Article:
Georgia farmers are optimistic about the upcoming peanut season as they begin planting their crops.
Tyron Spearman, Executive Director of Peanut Buying Point Association, told WALB that the market outlook for peanuts is ‘looking good this year for a growing area in Georgia that stretches along the coastal plain and as far inland as Augusta.’
“We’ll probably be up this year about 10 percent on acreage, because of the poor competition. Cotton is down. Corn is down. Peanuts are running about 400 to 425 dollars a ton. So, peanuts become the best alternative,” said Spearman.
The optimism is rooted in the increased consumption in the states due to the COVID-19 pandemic. Farmers are gearing up to produce enough peanuts to keep peanut butter on the shelves around the country.
WALB reported that markets are up 24% for exports, with China being a heavy purchasing power. Additionally, consumption is up 3.3%.
Approximately half of Georgia’s peanuts are produced on dry land or on land without access to irrigation, which means growers rely on rain to produce a good crop. Adequate rainfall and slightly lower temperatures are ideal for Georgia’s peanut crops, according to the University of Georgia College of Agricultural and Environmental Sciences based in Tifton.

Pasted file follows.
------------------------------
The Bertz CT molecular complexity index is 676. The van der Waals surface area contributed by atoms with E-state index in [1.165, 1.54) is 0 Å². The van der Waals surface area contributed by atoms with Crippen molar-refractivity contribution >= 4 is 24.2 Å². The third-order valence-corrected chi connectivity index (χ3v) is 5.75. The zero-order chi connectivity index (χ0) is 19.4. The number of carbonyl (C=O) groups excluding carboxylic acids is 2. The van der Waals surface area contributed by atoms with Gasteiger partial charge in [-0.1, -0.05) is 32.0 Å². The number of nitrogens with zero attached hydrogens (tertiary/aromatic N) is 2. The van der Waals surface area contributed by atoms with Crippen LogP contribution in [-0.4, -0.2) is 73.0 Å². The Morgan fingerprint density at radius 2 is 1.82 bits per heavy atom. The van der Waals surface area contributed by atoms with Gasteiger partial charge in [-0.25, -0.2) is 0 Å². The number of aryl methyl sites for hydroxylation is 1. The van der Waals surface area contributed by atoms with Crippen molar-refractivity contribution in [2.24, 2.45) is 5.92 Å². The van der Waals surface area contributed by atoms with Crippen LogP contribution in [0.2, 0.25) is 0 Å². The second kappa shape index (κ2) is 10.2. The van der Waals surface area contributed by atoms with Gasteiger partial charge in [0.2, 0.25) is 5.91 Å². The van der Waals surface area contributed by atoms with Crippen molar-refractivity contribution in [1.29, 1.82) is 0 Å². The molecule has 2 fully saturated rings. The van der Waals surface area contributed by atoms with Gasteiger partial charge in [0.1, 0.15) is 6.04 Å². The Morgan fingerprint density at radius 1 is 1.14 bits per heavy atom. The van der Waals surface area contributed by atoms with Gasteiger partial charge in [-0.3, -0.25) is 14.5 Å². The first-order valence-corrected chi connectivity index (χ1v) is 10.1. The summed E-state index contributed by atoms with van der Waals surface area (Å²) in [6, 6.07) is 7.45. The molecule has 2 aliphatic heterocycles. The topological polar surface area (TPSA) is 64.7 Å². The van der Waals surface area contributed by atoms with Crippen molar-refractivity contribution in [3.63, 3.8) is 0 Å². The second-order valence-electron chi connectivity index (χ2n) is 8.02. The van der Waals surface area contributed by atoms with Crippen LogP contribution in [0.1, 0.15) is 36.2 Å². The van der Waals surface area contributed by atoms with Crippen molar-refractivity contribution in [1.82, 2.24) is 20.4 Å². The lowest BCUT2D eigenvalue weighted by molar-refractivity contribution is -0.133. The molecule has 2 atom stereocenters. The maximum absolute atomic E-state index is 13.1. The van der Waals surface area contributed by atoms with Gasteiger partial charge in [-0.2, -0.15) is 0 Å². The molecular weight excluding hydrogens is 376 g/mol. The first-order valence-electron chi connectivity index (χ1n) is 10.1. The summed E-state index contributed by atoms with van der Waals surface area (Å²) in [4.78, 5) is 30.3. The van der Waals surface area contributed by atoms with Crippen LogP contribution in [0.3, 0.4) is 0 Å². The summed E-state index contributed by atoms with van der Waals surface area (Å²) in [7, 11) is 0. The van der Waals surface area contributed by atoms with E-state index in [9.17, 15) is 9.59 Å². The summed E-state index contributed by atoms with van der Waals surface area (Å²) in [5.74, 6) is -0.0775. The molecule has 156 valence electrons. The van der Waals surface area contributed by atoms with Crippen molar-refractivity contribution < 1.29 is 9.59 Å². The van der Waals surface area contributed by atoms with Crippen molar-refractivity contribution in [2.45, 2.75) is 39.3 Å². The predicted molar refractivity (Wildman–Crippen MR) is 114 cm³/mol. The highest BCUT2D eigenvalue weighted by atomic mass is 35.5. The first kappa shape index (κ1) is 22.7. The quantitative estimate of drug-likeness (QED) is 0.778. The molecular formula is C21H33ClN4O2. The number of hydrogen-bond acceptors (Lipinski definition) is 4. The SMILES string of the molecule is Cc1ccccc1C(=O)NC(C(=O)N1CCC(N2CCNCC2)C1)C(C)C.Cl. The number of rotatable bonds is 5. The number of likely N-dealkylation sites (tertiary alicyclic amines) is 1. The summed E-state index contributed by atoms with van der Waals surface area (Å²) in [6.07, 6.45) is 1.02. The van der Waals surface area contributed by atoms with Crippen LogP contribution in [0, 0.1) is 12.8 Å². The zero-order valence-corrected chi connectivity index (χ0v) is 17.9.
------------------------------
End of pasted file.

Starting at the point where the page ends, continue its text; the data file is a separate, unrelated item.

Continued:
Georgia farmers start planting peanuts in late March and finish in early July. There are between 700,000 and 850,000 certified peanut acres planted in Georgia each year. The peanut is Georgia’s official state crop, bringing in more than $625 million in 2018. Georgia accounts for almost half of the peanuts produced annually in the United States – more than 2 billion pounds a year from 70 local counties